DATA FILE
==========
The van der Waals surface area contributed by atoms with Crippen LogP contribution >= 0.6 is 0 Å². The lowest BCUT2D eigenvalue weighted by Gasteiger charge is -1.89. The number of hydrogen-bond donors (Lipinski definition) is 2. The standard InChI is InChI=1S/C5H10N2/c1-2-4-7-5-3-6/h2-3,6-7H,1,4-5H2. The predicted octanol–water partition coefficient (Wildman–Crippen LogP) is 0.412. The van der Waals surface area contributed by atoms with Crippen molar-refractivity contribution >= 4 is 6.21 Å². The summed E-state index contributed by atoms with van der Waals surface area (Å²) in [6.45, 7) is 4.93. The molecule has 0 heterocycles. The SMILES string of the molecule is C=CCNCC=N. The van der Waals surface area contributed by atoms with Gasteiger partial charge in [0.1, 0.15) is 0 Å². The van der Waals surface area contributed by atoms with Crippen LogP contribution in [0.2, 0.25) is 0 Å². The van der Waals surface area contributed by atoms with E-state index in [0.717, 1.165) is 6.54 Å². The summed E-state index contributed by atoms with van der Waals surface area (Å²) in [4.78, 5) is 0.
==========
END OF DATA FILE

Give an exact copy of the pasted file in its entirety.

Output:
The van der Waals surface area contributed by atoms with Crippen LogP contribution >= 0.6 is 0 Å². The lowest BCUT2D eigenvalue weighted by Gasteiger charge is -1.89. The number of hydrogen-bond donors (Lipinski definition) is 2. The standard InChI is InChI=1S/C5H10N2/c1-2-4-7-5-3-6/h2-3,6-7H,1,4-5H2. The predicted octanol–water partition coefficient (Wildman–Crippen LogP) is 0.412. The van der Waals surface area contributed by atoms with Crippen molar-refractivity contribution >= 4 is 6.21 Å². The summed E-state index contributed by atoms with van der Waals surface area (Å²) in [6.45, 7) is 4.93. The molecule has 0 heterocycles. The SMILES string of the molecule is C=CCNCC=N. The van der Waals surface area contributed by atoms with Gasteiger partial charge in [0.1, 0.15) is 0 Å². The van der Waals surface area contributed by atoms with Crippen LogP contribution in [0.2, 0.25) is 0 Å². The van der Waals surface area contributed by atoms with E-state index in [0.717, 1.165) is 6.54 Å². The summed E-state index contributed by atoms with van der Waals surface area (Å²) in [4.78, 5) is 0.